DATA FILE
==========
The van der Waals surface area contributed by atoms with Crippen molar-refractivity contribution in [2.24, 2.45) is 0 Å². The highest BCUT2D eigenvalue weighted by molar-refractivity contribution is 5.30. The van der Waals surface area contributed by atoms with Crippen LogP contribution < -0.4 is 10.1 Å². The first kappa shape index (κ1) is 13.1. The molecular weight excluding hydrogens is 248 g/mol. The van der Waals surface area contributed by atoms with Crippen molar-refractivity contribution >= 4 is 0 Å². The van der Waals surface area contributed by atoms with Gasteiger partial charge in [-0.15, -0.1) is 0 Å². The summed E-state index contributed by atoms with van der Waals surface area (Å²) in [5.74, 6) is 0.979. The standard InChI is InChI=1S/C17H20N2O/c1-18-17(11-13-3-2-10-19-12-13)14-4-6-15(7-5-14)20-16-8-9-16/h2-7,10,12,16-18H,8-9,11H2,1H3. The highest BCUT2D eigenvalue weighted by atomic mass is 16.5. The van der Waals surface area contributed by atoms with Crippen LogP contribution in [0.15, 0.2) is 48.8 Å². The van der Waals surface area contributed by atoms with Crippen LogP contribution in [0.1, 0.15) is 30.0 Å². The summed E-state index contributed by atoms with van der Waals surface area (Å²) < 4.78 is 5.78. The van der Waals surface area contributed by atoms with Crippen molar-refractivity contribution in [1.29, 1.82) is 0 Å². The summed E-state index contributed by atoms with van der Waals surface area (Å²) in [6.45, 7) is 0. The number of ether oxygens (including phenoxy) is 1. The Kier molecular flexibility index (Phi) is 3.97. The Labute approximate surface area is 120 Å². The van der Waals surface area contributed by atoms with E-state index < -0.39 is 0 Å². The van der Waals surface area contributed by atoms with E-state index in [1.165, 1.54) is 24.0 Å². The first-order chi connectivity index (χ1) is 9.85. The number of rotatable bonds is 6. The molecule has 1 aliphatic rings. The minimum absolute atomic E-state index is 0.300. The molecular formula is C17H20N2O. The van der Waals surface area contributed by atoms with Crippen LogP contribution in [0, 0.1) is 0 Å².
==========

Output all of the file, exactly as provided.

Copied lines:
The van der Waals surface area contributed by atoms with Crippen molar-refractivity contribution in [2.24, 2.45) is 0 Å². The highest BCUT2D eigenvalue weighted by molar-refractivity contribution is 5.30. The van der Waals surface area contributed by atoms with Crippen LogP contribution < -0.4 is 10.1 Å². The first kappa shape index (κ1) is 13.1. The molecular weight excluding hydrogens is 248 g/mol. The van der Waals surface area contributed by atoms with Crippen molar-refractivity contribution >= 4 is 0 Å². The van der Waals surface area contributed by atoms with Gasteiger partial charge in [-0.15, -0.1) is 0 Å². The summed E-state index contributed by atoms with van der Waals surface area (Å²) in [5.74, 6) is 0.979. The standard InChI is InChI=1S/C17H20N2O/c1-18-17(11-13-3-2-10-19-12-13)14-4-6-15(7-5-14)20-16-8-9-16/h2-7,10,12,16-18H,8-9,11H2,1H3. The highest BCUT2D eigenvalue weighted by atomic mass is 16.5. The van der Waals surface area contributed by atoms with Crippen LogP contribution in [0.15, 0.2) is 48.8 Å². The van der Waals surface area contributed by atoms with Crippen LogP contribution in [0.1, 0.15) is 30.0 Å². The summed E-state index contributed by atoms with van der Waals surface area (Å²) < 4.78 is 5.78. The van der Waals surface area contributed by atoms with Crippen molar-refractivity contribution in [1.29, 1.82) is 0 Å². The summed E-state index contributed by atoms with van der Waals surface area (Å²) in [6.45, 7) is 0. The number of ether oxygens (including phenoxy) is 1. The Kier molecular flexibility index (Phi) is 3.97. The Labute approximate surface area is 120 Å². The van der Waals surface area contributed by atoms with E-state index < -0.39 is 0 Å². The van der Waals surface area contributed by atoms with E-state index in [1.165, 1.54) is 24.0 Å². The first-order chi connectivity index (χ1) is 9.85. The number of rotatable bonds is 6. The molecule has 1 aliphatic rings. The minimum absolute atomic E-state index is 0.300. The molecular formula is C17H20N2O. The van der Waals surface area contributed by atoms with Crippen LogP contribution in [0, 0.1) is 0 Å².